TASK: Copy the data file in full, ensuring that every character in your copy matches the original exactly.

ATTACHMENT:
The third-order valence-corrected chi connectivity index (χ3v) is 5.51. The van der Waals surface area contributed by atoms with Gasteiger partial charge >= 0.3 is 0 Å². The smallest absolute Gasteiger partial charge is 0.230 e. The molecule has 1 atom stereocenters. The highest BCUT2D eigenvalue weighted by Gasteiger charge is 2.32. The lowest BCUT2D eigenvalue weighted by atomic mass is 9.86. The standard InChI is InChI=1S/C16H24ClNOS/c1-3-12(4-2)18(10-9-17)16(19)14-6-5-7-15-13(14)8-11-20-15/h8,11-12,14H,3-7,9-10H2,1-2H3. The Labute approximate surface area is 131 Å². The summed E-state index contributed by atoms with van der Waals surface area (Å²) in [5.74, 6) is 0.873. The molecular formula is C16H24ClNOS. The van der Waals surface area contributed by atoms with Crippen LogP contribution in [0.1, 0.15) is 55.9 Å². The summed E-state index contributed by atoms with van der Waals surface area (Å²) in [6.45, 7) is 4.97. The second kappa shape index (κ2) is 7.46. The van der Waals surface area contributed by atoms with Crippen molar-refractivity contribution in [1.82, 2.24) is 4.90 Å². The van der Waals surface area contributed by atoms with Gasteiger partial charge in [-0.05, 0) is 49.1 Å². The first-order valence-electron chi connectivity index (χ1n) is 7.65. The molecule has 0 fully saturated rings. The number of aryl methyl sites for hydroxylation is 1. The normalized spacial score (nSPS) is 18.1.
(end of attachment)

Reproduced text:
The third-order valence-corrected chi connectivity index (χ3v) is 5.51. The van der Waals surface area contributed by atoms with Gasteiger partial charge >= 0.3 is 0 Å². The smallest absolute Gasteiger partial charge is 0.230 e. The molecule has 1 atom stereocenters. The highest BCUT2D eigenvalue weighted by Gasteiger charge is 2.32. The lowest BCUT2D eigenvalue weighted by atomic mass is 9.86. The standard InChI is InChI=1S/C16H24ClNOS/c1-3-12(4-2)18(10-9-17)16(19)14-6-5-7-15-13(14)8-11-20-15/h8,11-12,14H,3-7,9-10H2,1-2H3. The Labute approximate surface area is 131 Å². The summed E-state index contributed by atoms with van der Waals surface area (Å²) in [5.74, 6) is 0.873. The molecular formula is C16H24ClNOS. The van der Waals surface area contributed by atoms with Crippen LogP contribution in [0.1, 0.15) is 55.9 Å². The summed E-state index contributed by atoms with van der Waals surface area (Å²) in [6.45, 7) is 4.97. The second kappa shape index (κ2) is 7.46. The van der Waals surface area contributed by atoms with Crippen molar-refractivity contribution in [1.82, 2.24) is 4.90 Å². The van der Waals surface area contributed by atoms with Gasteiger partial charge in [-0.05, 0) is 49.1 Å². The first-order valence-electron chi connectivity index (χ1n) is 7.65. The molecule has 0 fully saturated rings. The number of aryl methyl sites for hydroxylation is 1. The normalized spacial score (nSPS) is 18.1.